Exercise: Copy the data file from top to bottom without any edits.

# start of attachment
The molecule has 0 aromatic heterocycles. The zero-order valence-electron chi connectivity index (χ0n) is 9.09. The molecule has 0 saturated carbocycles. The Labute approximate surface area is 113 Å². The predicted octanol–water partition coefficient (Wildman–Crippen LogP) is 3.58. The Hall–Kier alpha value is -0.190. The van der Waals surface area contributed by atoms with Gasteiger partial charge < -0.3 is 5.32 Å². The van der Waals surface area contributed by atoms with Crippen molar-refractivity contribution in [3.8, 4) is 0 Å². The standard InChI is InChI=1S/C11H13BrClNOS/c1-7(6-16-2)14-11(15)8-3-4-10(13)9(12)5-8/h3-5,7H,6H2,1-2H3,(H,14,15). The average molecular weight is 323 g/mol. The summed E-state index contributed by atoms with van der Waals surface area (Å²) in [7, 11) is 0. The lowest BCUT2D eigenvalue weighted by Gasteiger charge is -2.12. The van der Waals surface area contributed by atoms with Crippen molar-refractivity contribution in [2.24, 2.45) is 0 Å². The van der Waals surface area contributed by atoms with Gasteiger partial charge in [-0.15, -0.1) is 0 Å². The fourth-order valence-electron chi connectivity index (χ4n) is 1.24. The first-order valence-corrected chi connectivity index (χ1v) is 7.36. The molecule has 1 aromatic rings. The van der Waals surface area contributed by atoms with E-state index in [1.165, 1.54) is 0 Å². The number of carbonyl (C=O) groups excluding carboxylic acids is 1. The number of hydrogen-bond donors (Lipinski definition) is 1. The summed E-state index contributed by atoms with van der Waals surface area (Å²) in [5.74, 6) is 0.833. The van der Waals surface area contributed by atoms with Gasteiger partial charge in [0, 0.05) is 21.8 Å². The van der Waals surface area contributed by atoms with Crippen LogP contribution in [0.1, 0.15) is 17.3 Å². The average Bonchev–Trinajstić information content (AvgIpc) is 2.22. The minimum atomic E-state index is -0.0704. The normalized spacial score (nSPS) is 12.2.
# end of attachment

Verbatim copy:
The molecule has 0 aromatic heterocycles. The zero-order valence-electron chi connectivity index (χ0n) is 9.09. The molecule has 0 saturated carbocycles. The Labute approximate surface area is 113 Å². The predicted octanol–water partition coefficient (Wildman–Crippen LogP) is 3.58. The Hall–Kier alpha value is -0.190. The van der Waals surface area contributed by atoms with Gasteiger partial charge < -0.3 is 5.32 Å². The van der Waals surface area contributed by atoms with Crippen molar-refractivity contribution in [3.8, 4) is 0 Å². The standard InChI is InChI=1S/C11H13BrClNOS/c1-7(6-16-2)14-11(15)8-3-4-10(13)9(12)5-8/h3-5,7H,6H2,1-2H3,(H,14,15). The average molecular weight is 323 g/mol. The summed E-state index contributed by atoms with van der Waals surface area (Å²) in [7, 11) is 0. The lowest BCUT2D eigenvalue weighted by Gasteiger charge is -2.12. The van der Waals surface area contributed by atoms with Crippen molar-refractivity contribution in [2.24, 2.45) is 0 Å². The van der Waals surface area contributed by atoms with Gasteiger partial charge in [-0.15, -0.1) is 0 Å². The fourth-order valence-electron chi connectivity index (χ4n) is 1.24. The first-order valence-corrected chi connectivity index (χ1v) is 7.36. The molecule has 1 aromatic rings. The van der Waals surface area contributed by atoms with E-state index in [1.165, 1.54) is 0 Å². The number of carbonyl (C=O) groups excluding carboxylic acids is 1. The number of hydrogen-bond donors (Lipinski definition) is 1. The summed E-state index contributed by atoms with van der Waals surface area (Å²) in [5.74, 6) is 0.833. The van der Waals surface area contributed by atoms with Gasteiger partial charge in [0, 0.05) is 21.8 Å². The van der Waals surface area contributed by atoms with Crippen LogP contribution in [0.1, 0.15) is 17.3 Å². The average Bonchev–Trinajstić information content (AvgIpc) is 2.22. The minimum atomic E-state index is -0.0704. The normalized spacial score (nSPS) is 12.2.